4 Types of Visitation Orders in California

When parents file for a divorce in California, they can either determine who will have custody of the children or the court will decide at a hearing (if the parents cannot reach an agreement during mediation). There are two kinds of custody: legal custody and physical custody. 

Legal custody determines who will make important decisions for the child, such as education, healthcare, religion, etc. Physical custody refers to where the child will live. Divorcing parents can either obtain joint or sole legal or physical custody. 

If a parent has the child less than half of the time, then he/she will be granted visitation rights. Visitation—also known as a “time-share”—is a plan for how much time each parent spends with the child. 

The following are the four main types of visitation orders in California: 

  1. Scheduled visitation – In general, having a detailed visitation schedule is beneficial to both parents and the children because it prevents confusion and conflicts. Either the parents or the court (if the parents cannot come to an agreement) can determine the dates and times that each parent will spend with the children. Visitation schedules can include school breaks, holidays, vacations, and special occasions (e.g., birthdays, Mother's Day, Father's Day, and other important dates that are family-related). 

  1. Reasonable visitation – This type of visitation is open-ended and doesn’t detail the dates and times when the children will be with each parent. Reasonable visitation is best for parents who have an amicable and respectful relationship and can communicate effectively with one another. However, an open schedule can leave room for disagreements and misunderstandings., which can lead to co-parenting issues.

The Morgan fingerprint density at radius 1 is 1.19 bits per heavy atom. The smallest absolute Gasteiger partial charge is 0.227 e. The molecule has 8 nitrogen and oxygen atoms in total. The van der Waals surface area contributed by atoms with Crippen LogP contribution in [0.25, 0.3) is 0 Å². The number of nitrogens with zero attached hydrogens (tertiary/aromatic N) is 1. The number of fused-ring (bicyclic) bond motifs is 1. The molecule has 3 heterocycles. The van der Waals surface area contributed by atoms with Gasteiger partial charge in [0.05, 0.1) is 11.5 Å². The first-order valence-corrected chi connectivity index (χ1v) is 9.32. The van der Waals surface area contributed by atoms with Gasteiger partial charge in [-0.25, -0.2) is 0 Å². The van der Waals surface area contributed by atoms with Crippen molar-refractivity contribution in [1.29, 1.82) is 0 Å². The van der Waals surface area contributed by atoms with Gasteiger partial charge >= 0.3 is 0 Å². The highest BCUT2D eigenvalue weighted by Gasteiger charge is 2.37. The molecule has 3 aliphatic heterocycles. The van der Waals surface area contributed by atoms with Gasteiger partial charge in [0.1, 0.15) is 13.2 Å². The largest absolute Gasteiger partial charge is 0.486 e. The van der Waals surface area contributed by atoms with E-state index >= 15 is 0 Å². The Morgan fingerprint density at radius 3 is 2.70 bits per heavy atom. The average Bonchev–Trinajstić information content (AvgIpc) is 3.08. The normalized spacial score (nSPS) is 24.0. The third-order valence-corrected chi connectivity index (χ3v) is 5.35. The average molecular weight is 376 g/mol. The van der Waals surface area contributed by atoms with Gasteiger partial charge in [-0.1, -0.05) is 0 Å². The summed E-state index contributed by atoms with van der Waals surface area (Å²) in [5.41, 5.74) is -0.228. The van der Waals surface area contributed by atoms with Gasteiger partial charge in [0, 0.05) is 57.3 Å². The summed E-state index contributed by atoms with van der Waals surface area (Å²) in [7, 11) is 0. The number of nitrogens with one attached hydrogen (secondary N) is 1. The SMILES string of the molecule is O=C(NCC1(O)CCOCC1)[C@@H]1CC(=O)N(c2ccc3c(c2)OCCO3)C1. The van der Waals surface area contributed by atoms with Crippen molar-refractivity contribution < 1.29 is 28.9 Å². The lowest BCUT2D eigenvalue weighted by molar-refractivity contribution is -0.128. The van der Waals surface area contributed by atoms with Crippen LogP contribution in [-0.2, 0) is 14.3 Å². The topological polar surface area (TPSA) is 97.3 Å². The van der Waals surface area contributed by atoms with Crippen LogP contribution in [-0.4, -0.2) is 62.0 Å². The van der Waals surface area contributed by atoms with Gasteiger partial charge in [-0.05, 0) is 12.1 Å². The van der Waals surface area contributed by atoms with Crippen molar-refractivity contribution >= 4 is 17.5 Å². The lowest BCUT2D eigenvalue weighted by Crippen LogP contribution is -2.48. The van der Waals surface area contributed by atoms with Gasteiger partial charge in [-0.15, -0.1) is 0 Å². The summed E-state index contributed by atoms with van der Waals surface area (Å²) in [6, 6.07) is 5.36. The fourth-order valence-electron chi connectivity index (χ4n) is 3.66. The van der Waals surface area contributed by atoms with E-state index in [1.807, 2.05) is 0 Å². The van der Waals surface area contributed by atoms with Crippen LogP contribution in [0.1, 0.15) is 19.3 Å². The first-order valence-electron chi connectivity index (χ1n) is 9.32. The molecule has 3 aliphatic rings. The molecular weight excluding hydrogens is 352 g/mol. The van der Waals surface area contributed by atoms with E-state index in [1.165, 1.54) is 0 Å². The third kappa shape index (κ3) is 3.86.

1. Supervised visitation – This type of visitation involves a third party (e.g., the other parent, another adult, or a professional agency) supervising a parent during scheduled visits with his/her children. A judge may order supervised visitation to when there is a history of domestic violence, child abuse, or substance abuse, when there is a parental threat of abduction, or otherwise when there are parenting concerns. In addition, supervised visitation is used to help a parent reintroduce himself/herself to a child after either a long absence or when there is no existing relationship. 

  1. No visitation – If supervised or unsupervised visitation would be emotionally or physically harmful to the children, then a judge may not order any visitation for one parent. In such cases, having any contact with the parent is not in the best interests of the children. 

Judges will decide whether to order custody or visitation based on the child’s best interests. Common factors include the age and health of the child, the relationship and emotional ties between the children and the parents, each parent’s ability to care for the child, and any history of domestic violence or substance abuse. 

If you are interested in obtaining or modifying a visitation order in the San Fernando Valley, CA, call Cutter & Lax Attorneys at Law at (818) 839-2533 or fill out our online contact form today to request an initial consultation. Our firm has more than 30 years of legal experience!